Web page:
It was closing night at the upscale nightclub, located at a five-star Sukhumvit Road hotel. Yadamar wore a newly tailored tan suit, a purple silk shirt and alligator shoes with shiny soles. He sat behind a grand piano, smiling at the audience, hands dancing across the keyboard as Colonel Pratt finished John Coltrane’s, “My Favorite Things” –which he dedicated to Manee, his wife, who was sitting at a front row table. – The narrative of Christopher G. Moore from his novel, MISSING IN RANGOON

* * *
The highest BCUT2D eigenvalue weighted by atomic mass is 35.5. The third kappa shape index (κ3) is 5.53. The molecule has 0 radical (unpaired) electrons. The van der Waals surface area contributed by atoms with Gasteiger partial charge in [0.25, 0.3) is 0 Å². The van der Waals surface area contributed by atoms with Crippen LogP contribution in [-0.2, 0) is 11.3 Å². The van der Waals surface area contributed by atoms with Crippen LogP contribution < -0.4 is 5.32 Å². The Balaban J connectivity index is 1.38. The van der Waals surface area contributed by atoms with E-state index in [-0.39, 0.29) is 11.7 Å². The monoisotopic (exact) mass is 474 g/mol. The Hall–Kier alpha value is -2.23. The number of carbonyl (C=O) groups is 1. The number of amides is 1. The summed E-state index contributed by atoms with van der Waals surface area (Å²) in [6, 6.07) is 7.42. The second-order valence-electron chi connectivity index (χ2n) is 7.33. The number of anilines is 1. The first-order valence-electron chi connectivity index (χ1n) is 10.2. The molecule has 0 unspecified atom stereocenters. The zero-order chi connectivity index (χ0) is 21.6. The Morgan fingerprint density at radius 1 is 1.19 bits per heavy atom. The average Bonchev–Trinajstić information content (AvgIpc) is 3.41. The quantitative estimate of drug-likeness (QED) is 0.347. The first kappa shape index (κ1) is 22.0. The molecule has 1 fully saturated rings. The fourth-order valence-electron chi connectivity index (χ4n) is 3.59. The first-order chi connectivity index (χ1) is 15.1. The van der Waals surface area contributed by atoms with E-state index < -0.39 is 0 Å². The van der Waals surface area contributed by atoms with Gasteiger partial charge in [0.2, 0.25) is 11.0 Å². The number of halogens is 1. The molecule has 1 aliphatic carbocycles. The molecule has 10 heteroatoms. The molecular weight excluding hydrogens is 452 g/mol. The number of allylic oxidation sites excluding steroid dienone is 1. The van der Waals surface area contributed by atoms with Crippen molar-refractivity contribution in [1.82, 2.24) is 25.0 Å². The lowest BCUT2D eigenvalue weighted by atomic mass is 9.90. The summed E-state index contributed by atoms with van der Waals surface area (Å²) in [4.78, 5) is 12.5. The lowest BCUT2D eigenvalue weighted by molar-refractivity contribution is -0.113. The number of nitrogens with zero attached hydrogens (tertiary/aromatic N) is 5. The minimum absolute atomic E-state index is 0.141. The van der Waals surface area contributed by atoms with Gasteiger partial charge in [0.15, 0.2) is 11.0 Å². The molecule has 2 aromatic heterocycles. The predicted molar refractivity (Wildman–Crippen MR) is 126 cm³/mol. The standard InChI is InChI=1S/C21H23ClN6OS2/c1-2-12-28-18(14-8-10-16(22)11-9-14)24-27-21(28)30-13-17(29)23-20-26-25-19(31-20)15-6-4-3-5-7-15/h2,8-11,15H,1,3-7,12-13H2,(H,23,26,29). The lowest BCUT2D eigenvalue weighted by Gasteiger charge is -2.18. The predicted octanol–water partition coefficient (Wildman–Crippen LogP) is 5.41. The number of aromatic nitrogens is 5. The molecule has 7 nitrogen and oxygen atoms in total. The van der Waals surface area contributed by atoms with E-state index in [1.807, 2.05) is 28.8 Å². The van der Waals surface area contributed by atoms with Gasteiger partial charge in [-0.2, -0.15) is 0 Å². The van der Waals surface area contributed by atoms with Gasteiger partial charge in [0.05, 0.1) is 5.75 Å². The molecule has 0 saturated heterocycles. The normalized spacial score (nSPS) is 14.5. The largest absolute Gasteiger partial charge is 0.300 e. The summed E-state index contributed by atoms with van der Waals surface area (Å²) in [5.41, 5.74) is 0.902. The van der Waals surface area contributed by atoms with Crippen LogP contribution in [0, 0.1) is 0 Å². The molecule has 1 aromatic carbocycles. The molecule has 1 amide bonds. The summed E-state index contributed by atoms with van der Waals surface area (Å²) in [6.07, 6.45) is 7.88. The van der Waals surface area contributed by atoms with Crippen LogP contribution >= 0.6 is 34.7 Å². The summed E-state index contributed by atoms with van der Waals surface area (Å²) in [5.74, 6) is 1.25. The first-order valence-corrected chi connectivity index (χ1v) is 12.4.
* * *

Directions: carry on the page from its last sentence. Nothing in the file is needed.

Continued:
It’s not in the book but my guess is that Pratt’s wife, Manee also earned the couch. The music always sounds better when you do. Given the choice between being a couch potato or earning the couch go for the latter as much as you can. Get out and watch some live music and appreciate the talented musicians that ply their trade all over town in every town, most every night. Read a good book by one of your favorite authors. Get some stuff done. Be nice to your partner if you have one. Earn the couch.